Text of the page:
My longest romantic relationship is not the three-year partnership I just ended. (Though I prefer to say it’s been “rearranged”, because we’re grownups now, and it’s our turn to decide what that means.)
My longest romantic relationship is with the Internet.
Something about the way it swept me off my feet and carried me into adulthood, the way it told me I was beautiful and valuable when I’d always been a misfit, and the way it provided me with resources and answers whenever I felt sure that I was completely on my own… the Internet has always been more than just access to other people. It’s been my home, my nourishment, my partner… the thing that showed me understanding and gave me an identity when I was so far away from society’s standards that my own sanity was in question… the thing that gave me what I needed when what I needed didn’t seem to exist.
I realize I am now speaking for the next generation of Crazy Cat Ladies — we are the Crazy Internet People — who rely on non-human replacements for human relationships. I could justify it by saying that the Internet really is all about the People, but it’s not. They’re part of it, sure, but they were always there. The Internet added something to make them better.
The Internet is about the access.
It’s about being able to shout a question to the sky and actually get an answer. It’s about being able to shape our own secret stories so they can be heard and felt by that stranger on the other side of the world who desperately needs to know they’re not alone. It’s about being able to create complete crap and fling it out into a field knowing that no one will care, unless you happened to be wrong about it being crap. It’s about building a brilliant wall of mixed sensory input that feeds you exactly what you asked for, along with everything you didn’t know you needed but it thought you should have anyway.
It’s not perfect. Like any lover, it comes with more baggage than a cross-country flight on Christmas Eve. It has daddy issues, it has a temper, it has weird fetishes that you’re not interested in, and it wakes you up at 3am to say things like, “We need to talk.”
Maybe that’s what makes it okay for us to be messy humans right back at it.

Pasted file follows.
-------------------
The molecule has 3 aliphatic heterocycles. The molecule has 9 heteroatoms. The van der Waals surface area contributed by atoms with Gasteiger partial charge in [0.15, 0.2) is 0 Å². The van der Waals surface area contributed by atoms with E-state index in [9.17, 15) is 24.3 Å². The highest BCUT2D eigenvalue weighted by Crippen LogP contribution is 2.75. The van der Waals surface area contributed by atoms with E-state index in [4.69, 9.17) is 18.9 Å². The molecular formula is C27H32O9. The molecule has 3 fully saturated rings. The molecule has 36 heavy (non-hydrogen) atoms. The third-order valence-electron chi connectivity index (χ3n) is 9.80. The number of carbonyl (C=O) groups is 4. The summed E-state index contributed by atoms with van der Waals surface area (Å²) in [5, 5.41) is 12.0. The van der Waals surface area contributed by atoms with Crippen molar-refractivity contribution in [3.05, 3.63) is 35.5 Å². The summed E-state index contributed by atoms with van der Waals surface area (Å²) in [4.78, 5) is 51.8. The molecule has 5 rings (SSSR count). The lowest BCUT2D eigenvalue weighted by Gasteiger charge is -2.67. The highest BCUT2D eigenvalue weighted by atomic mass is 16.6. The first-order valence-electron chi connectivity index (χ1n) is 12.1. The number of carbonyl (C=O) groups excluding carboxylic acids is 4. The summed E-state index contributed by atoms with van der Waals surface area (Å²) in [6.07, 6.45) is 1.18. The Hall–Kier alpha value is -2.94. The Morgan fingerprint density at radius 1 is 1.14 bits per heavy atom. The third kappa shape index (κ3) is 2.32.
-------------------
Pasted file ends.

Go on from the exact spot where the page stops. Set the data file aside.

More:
I knew this year would have me nose-to-the-grindstone building and rebuilding my foundations. It was time to stop thinking about what I wanted to do, and to just push myself to get it done. A new full-time contract. A new startup. The closure of six years worth of freelance clients. A relationship breaking down. Mix in two speaking engagements at universities on the East Coast and a meeting in Canada, and yeah, that’s a full plate.
Not just because its professionally important for me to keep building a community, an audience, a constituency, a position in the greater conversation, and (ugh) a personal brand. Yeah, I’m a social media kid, and those things are all my life blood. And when I’m not blogging, I’m not keeping it up. (Actually, I decided that none of that mattered this year. I’ve already got all the fuel I need to build what’s next, and what’s next is for my people, so it’ll all work out in the end.)
I’m kicking myself for being quiet because I am less happy when I’m not interacting with the Internet. I could go on a long anthropomorphizing rant about how you’d be unhappy, too, if you weren’t talking to your lover of 14 years. Or I could just quote gapingvoid and make it simple:
“Sharing makes us happy. Not sharing makes us unhappy. Like I said, [it’s] a fundamental human drive.” –Hugh MacLeod
Or, to expand: The Internet is about access, and access matters because it allows us to bear witness.
That’s it. That’s what we’re showing up for.
Tonight I’m listening to Lady Gaga’s latest album, Born This Way, in which she sings her heart out, making direct eye contact with every young person who’s ever felt like they didn’t belong. And it doesn’t matter that I don’t like her style of dance mixes, or that I think her bridges are trite. She’s singing, and she’s connecting, and she’s telling people they’re not alone, and I love her madly for it. Tonight, she is my Internet. She’s standing up in that role that I treasure — the one that saved me, and the one I stand in whenever I can handle the weight of it because it matters so damn much. The one where we reach out to sad strangers and say, “It’s okay, I’ll hold your hand. Now walk.“
I have no conclusion. I’m just hitting publish because that’s better than not. And because if we censor our impulses out of fear of what future opportunities might think, we’re as good as having forgotten our dreams.
(And also because I promised myself no sex until I started blogging again.)
So what do you say. Does this count as showing up for you, Internet?
Can I get a witness?